Skip Tags

Popular Tags

Decorative icon

The Resource Center Identity Theft & Protection | article

Check Your Taxes for Deductions When Filing Last-Minute, and Don’t Forget the Benefit of Monitoring Your Finances

With the April 15 tax deadline looming ever closer, you may be so strapped for time that you're not thoroughly looking over your filing to help guarantee you're not misreporting your financial activity from the past year. However, if you overlook even what seems like a small portion of your tax filing or put the wrong information down in a certain box, you could either miss out on a big chunk of your tax return or actually end up having to pay a penalty as a result.

This is why even in the days winding down to the tax deadline you should be careful not to simply skim over your filing, but actually give it a thorough read-through to make sure nothing was overlooked. There are numerous deductions that many individuals neglect to file for because they were simply too hasty with their tax preparation.

Take stock of your charitable giving over the year
One of the easiest ways to qualify for a tax deduction is to donate to a charity and hold on to your receipt. You don't have to give a large sum of money to a good cause to qualify for a charitable tax deduction — even donating used clothes, electronics or even vehicles can result in some form of credit on your taxes that may help contribute to a hefty return.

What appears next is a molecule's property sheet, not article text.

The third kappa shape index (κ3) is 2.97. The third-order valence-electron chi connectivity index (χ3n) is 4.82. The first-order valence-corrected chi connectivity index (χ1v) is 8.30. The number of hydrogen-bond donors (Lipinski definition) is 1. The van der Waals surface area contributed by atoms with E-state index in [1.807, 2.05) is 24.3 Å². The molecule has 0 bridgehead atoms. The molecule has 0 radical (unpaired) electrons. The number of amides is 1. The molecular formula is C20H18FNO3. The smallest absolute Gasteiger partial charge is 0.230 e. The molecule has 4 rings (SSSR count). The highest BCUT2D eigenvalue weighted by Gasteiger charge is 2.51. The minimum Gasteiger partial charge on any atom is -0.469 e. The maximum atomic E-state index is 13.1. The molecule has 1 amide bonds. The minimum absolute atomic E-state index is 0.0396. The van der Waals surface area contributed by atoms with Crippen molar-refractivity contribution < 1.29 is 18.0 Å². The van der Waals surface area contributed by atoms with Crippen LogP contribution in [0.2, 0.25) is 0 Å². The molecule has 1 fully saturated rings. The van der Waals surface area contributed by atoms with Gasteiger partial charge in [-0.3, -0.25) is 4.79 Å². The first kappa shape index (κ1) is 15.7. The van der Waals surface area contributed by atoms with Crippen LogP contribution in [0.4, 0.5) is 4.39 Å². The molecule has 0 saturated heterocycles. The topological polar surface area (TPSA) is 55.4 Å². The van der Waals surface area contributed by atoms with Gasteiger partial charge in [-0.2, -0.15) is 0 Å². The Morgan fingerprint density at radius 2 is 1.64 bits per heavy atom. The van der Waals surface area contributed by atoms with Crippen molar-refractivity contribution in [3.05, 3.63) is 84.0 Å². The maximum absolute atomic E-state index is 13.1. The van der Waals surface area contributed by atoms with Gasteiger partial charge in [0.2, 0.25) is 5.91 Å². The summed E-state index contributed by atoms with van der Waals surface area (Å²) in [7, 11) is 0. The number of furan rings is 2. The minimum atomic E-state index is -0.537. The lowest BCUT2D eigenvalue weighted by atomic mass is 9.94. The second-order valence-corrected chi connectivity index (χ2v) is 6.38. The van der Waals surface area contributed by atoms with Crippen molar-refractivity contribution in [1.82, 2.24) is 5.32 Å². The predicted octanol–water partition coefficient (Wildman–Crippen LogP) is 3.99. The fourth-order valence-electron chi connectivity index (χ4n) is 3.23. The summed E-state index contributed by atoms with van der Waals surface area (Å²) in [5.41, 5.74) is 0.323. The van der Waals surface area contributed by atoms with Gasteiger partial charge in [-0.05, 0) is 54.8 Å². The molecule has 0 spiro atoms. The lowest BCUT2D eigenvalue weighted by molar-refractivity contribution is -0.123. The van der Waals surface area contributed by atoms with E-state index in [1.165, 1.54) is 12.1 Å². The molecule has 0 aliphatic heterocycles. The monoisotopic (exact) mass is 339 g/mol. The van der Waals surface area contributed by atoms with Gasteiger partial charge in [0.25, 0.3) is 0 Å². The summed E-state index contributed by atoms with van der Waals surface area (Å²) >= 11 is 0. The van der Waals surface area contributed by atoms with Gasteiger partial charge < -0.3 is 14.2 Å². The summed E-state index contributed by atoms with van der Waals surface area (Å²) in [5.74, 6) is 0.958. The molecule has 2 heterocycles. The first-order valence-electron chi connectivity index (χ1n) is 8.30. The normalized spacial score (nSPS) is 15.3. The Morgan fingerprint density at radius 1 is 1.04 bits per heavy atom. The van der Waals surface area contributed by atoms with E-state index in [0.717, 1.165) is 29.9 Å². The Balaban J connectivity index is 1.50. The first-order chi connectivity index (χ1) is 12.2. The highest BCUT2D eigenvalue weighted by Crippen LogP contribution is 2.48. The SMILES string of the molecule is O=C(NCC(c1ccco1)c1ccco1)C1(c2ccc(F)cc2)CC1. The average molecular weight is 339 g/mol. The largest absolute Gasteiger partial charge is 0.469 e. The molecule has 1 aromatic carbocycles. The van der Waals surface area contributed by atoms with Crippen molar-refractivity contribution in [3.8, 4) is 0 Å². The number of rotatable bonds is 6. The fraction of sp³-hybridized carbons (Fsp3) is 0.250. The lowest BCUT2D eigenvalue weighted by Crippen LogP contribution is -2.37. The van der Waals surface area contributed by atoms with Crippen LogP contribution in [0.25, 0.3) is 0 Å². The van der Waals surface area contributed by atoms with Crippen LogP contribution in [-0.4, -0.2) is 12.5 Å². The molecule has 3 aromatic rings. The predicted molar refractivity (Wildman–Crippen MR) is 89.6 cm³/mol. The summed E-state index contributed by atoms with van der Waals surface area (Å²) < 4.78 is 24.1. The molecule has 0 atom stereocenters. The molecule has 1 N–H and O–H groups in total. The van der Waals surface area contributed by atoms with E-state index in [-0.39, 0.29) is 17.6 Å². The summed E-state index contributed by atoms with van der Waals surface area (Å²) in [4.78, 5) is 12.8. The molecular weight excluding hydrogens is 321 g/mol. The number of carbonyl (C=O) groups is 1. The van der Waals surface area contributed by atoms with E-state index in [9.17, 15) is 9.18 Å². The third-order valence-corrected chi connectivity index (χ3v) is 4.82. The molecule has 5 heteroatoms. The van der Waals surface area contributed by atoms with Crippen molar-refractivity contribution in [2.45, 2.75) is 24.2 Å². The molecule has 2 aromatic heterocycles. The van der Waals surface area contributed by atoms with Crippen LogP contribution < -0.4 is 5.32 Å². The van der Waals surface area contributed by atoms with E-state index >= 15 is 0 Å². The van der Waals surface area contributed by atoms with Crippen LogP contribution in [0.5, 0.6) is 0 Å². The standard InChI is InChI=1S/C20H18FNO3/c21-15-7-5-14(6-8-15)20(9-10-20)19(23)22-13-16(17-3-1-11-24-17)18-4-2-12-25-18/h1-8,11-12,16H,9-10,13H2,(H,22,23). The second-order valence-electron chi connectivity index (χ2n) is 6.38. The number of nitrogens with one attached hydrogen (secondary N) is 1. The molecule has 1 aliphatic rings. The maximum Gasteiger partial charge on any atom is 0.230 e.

Paying student loans? You may be able to claim a credit
Education credits are another opportunity for you not only to get money back after filing but also to offset the high costs of a college education. The American Opportunity (Hope Credit extended) and the Lifetime Learning Credit are two such deductions that you could make if you are currently paying student loans, whether you are in school or not.

Just because you were unemployed doesn't mean you can't apply for deductions
If you are unemployed, you may be able to claim expenses related to your job search and redeem them through a deduction on your taxes. The IRS is often very picky about which expenses it will credit, so be sure to contact a professional to help you map out these opportunities if you have been unemployed in the past year.

Once you have successfully filed your taxes, taking advantage of all available credits and deductions, help keep an eye on your finances with the help of an identity monitoring program that can alert you to certain activity taking place in your name that may be damaging to your credit score.